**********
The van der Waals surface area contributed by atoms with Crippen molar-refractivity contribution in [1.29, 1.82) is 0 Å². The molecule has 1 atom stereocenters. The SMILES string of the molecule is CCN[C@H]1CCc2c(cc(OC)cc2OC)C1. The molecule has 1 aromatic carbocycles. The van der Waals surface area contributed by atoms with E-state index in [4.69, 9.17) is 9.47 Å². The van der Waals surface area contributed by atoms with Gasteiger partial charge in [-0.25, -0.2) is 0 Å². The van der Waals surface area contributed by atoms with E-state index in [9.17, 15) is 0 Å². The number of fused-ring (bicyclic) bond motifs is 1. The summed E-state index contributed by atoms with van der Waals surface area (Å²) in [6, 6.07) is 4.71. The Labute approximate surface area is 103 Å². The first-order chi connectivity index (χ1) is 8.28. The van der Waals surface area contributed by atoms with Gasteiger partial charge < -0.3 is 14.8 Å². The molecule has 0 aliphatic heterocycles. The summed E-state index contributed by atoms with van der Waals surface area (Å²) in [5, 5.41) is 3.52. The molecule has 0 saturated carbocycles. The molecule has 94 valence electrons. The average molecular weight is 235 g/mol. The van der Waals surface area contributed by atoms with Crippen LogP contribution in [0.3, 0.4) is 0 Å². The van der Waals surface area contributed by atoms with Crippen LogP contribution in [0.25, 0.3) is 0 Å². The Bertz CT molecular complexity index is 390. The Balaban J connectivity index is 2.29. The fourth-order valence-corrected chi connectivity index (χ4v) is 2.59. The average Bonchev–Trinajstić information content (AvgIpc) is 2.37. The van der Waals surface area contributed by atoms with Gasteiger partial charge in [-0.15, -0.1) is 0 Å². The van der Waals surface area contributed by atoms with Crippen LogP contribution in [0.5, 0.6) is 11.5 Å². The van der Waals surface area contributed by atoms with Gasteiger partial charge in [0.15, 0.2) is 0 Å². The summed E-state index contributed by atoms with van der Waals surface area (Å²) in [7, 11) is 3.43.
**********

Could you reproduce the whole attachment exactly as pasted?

The van der Waals surface area contributed by atoms with Crippen molar-refractivity contribution in [1.29, 1.82) is 0 Å². The molecule has 1 atom stereocenters. The SMILES string of the molecule is CCN[C@H]1CCc2c(cc(OC)cc2OC)C1. The molecule has 1 aromatic carbocycles. The van der Waals surface area contributed by atoms with E-state index in [4.69, 9.17) is 9.47 Å². The van der Waals surface area contributed by atoms with Gasteiger partial charge in [-0.25, -0.2) is 0 Å². The van der Waals surface area contributed by atoms with E-state index in [9.17, 15) is 0 Å². The number of fused-ring (bicyclic) bond motifs is 1. The summed E-state index contributed by atoms with van der Waals surface area (Å²) in [6, 6.07) is 4.71. The Labute approximate surface area is 103 Å². The first-order chi connectivity index (χ1) is 8.28. The van der Waals surface area contributed by atoms with Gasteiger partial charge < -0.3 is 14.8 Å². The molecule has 0 aliphatic heterocycles. The summed E-state index contributed by atoms with van der Waals surface area (Å²) in [5, 5.41) is 3.52. The molecule has 0 saturated carbocycles. The molecule has 94 valence electrons. The average molecular weight is 235 g/mol. The van der Waals surface area contributed by atoms with Crippen LogP contribution in [0.3, 0.4) is 0 Å². The van der Waals surface area contributed by atoms with Crippen LogP contribution in [0.25, 0.3) is 0 Å². The Bertz CT molecular complexity index is 390. The Balaban J connectivity index is 2.29. The fourth-order valence-corrected chi connectivity index (χ4v) is 2.59. The average Bonchev–Trinajstić information content (AvgIpc) is 2.37. The van der Waals surface area contributed by atoms with Gasteiger partial charge in [-0.15, -0.1) is 0 Å². The van der Waals surface area contributed by atoms with Crippen LogP contribution in [0.5, 0.6) is 11.5 Å². The van der Waals surface area contributed by atoms with Gasteiger partial charge in [0.15, 0.2) is 0 Å². The summed E-state index contributed by atoms with van der Waals surface area (Å²) in [7, 11) is 3.43.